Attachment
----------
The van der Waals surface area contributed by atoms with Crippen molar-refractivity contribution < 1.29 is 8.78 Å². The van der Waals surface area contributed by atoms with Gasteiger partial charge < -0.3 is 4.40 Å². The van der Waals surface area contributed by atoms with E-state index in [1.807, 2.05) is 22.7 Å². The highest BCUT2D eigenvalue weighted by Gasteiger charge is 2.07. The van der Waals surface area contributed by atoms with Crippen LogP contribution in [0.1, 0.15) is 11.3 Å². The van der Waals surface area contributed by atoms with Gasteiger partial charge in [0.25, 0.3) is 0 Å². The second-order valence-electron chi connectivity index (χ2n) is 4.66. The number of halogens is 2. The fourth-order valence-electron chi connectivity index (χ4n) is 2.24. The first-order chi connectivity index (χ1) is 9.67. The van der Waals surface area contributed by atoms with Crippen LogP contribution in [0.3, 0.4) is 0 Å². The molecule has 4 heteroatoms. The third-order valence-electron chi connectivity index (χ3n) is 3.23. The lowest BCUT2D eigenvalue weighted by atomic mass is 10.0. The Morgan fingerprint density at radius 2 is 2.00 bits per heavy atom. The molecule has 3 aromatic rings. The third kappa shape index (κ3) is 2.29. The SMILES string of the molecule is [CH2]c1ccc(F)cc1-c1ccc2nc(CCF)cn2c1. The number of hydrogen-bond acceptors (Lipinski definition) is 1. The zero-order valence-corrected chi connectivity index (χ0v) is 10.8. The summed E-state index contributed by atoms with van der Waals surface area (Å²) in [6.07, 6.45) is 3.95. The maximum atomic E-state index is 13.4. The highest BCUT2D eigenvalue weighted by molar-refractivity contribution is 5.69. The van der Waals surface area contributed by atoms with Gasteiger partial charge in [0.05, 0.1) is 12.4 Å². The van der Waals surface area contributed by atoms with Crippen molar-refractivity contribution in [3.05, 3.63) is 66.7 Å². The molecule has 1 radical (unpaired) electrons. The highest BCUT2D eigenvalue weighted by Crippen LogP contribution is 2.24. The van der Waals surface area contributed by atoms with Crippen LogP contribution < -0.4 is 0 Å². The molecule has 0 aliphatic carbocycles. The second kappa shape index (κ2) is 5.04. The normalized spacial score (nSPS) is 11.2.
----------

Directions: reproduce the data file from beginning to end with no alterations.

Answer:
The van der Waals surface area contributed by atoms with Crippen molar-refractivity contribution < 1.29 is 8.78 Å². The van der Waals surface area contributed by atoms with Gasteiger partial charge < -0.3 is 4.40 Å². The van der Waals surface area contributed by atoms with E-state index in [1.807, 2.05) is 22.7 Å². The highest BCUT2D eigenvalue weighted by Gasteiger charge is 2.07. The van der Waals surface area contributed by atoms with Crippen LogP contribution in [0.1, 0.15) is 11.3 Å². The van der Waals surface area contributed by atoms with Gasteiger partial charge in [0.25, 0.3) is 0 Å². The second-order valence-electron chi connectivity index (χ2n) is 4.66. The number of halogens is 2. The fourth-order valence-electron chi connectivity index (χ4n) is 2.24. The first-order chi connectivity index (χ1) is 9.67. The van der Waals surface area contributed by atoms with Crippen LogP contribution in [0.3, 0.4) is 0 Å². The molecule has 4 heteroatoms. The third-order valence-electron chi connectivity index (χ3n) is 3.23. The lowest BCUT2D eigenvalue weighted by atomic mass is 10.0. The Morgan fingerprint density at radius 2 is 2.00 bits per heavy atom. The molecule has 3 aromatic rings. The third kappa shape index (κ3) is 2.29. The SMILES string of the molecule is [CH2]c1ccc(F)cc1-c1ccc2nc(CCF)cn2c1. The number of hydrogen-bond acceptors (Lipinski definition) is 1. The zero-order valence-corrected chi connectivity index (χ0v) is 10.8. The summed E-state index contributed by atoms with van der Waals surface area (Å²) in [6.07, 6.45) is 3.95. The maximum atomic E-state index is 13.4. The highest BCUT2D eigenvalue weighted by molar-refractivity contribution is 5.69. The van der Waals surface area contributed by atoms with Gasteiger partial charge in [0.05, 0.1) is 12.4 Å². The van der Waals surface area contributed by atoms with Crippen molar-refractivity contribution in [3.05, 3.63) is 66.7 Å². The molecule has 1 radical (unpaired) electrons. The highest BCUT2D eigenvalue weighted by Crippen LogP contribution is 2.24. The van der Waals surface area contributed by atoms with Crippen LogP contribution < -0.4 is 0 Å². The molecule has 0 aliphatic carbocycles. The second kappa shape index (κ2) is 5.04. The normalized spacial score (nSPS) is 11.2.